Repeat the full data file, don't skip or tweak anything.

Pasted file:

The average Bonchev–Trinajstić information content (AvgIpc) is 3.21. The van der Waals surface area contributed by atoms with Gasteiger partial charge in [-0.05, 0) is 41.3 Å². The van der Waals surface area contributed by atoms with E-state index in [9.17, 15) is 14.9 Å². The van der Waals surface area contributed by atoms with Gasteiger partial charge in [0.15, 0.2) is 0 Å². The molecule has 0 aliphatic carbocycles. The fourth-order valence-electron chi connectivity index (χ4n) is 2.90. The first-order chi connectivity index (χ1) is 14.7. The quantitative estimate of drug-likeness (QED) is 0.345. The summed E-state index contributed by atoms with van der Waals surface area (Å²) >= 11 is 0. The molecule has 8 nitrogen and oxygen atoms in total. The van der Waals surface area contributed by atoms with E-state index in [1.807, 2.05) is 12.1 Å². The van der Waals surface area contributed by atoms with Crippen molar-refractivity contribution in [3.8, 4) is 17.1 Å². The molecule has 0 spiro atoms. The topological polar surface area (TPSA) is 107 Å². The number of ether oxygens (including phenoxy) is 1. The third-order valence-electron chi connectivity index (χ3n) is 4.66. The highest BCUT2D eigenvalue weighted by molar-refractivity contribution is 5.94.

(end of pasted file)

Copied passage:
The average Bonchev–Trinajstić information content (AvgIpc) is 3.21. The van der Waals surface area contributed by atoms with Gasteiger partial charge in [-0.05, 0) is 41.3 Å². The van der Waals surface area contributed by atoms with E-state index in [9.17, 15) is 14.9 Å². The van der Waals surface area contributed by atoms with Gasteiger partial charge in [0.15, 0.2) is 0 Å². The molecule has 0 aliphatic carbocycles. The fourth-order valence-electron chi connectivity index (χ4n) is 2.90. The first-order chi connectivity index (χ1) is 14.7. The quantitative estimate of drug-likeness (QED) is 0.345. The summed E-state index contributed by atoms with van der Waals surface area (Å²) >= 11 is 0. The molecule has 8 nitrogen and oxygen atoms in total. The van der Waals surface area contributed by atoms with E-state index in [1.807, 2.05) is 12.1 Å². The van der Waals surface area contributed by atoms with Crippen molar-refractivity contribution in [3.8, 4) is 17.1 Å². The molecule has 0 spiro atoms. The topological polar surface area (TPSA) is 107 Å². The number of ether oxygens (including phenoxy) is 1. The third-order valence-electron chi connectivity index (χ3n) is 4.66. The highest BCUT2D eigenvalue weighted by molar-refractivity contribution is 5.94.